Last week, Alexis Pellek of Pharmaceutical Technology wrote about a pilot project launched by the European Federation of Pharmaceutical Industries and Associations to test a new system designed to battle counterfeit drugs (See the blog post.) The system involved using DataMatrix 2D barcodes, which enable pharmacists to test the legitimacy of each packet.
We spoke with Mark Beauchamp, European Marketing Manager of Citizens Systems Europe, a firm that specializes in barcode technology, to better understand how barcoding can help the pharmaceutical industry to clamp down on counterfeit drugs.
First, it’s important to realize that traceability cannot be provided by traditional barcodes; in Europe, the current industry standard is the EAN barcode. “Information is key to both improving traceability and reducing counterfeiting in the healthcare market,” Beauchamp explained. “In many cases, however, conventional barcodes are unable to hold the level of information needed.”
Enter DataBar codes, designed by GS1—an organization that designs and implements global standards and solutions—specifically to meet industry needs for traceability. “These can hold considerably more information than standard barcodes, including Global Trade Identification Numbers for variable data such as batch, expiration date, serial number, price, monetary value, size or weight,” said Beauchamp. “The new system will only work if it’s adopted universally, which is why it’s being rolled out as the next standard in barcoding.”
The EFPIA project, however, is using a different kind of barcode—DataMatrix. “This can hold even more data than a GS1 DataBar code, and is becoming popular in the pharma sector as it enables more complex tracking and even allows security codes to be embedded in codes on batches of drugs,” said Beauchamp.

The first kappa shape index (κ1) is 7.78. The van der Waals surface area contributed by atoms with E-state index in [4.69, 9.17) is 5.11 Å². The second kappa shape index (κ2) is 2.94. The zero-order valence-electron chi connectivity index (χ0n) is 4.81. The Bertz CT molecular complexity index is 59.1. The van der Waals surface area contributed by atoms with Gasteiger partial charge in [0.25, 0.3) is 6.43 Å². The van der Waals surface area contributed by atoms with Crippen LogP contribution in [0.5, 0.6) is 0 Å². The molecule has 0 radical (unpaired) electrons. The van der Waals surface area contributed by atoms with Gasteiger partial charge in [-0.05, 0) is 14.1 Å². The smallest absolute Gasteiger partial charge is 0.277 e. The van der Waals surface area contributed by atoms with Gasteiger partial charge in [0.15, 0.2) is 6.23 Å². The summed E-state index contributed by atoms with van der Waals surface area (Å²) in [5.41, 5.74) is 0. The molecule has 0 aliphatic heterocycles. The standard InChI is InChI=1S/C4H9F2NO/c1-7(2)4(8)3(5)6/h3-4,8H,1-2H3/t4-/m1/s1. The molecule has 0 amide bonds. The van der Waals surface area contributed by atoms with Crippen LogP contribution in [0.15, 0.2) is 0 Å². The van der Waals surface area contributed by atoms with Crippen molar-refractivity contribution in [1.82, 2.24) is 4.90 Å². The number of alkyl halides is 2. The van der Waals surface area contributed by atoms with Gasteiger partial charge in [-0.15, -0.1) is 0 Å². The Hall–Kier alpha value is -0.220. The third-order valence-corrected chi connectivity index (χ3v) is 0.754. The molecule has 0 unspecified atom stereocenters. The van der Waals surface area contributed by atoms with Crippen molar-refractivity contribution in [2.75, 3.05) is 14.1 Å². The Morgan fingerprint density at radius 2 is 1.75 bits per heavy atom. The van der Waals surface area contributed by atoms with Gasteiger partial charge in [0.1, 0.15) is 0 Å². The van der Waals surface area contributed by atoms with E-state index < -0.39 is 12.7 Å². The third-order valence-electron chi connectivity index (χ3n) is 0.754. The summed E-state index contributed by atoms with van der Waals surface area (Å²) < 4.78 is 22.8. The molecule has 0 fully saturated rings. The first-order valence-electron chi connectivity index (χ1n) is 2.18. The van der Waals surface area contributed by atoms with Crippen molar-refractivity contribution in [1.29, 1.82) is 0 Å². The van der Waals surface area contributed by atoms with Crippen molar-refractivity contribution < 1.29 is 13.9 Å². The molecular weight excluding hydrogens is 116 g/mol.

The information is accessed by scanning the barcode, and the data can be fed back to the manufacturer, suppliers and retailers to create what Beauchamp refers to as a “closed loop data system” that monitors pharmaceuticals as they move across the globe and helps manufacturers to quickly and easily prove the validity of a drug or shipment.
So it’s great news when it comes to the battle against counterfeits, but what about pharma manufacturers? Is a massive investment in new printing technology needed?
Thankfully no. “Many of the printers currently being used to produce EAN barcodes are already capable of printing DataBar and DataMatrix codes accurately,” said Beauchamp. “This is one of the major benefits of the new coding systems and will allow organizations to implement the technology quickly, easily and affordably.”
Hopefully this means the industry will finally be able to gain some control over counterfeit pharmaceuticals, which are rapidly becoming more prevalent. Beauchamp added that “Only with a coherent flow of information will the necessary improvements be seen. Perhaps in time, a central organization will be required to manage the secure transfer of data around the world.”
To read the full interview with Mark Beauchamp, go to www.pharmtech.com/beauchamp.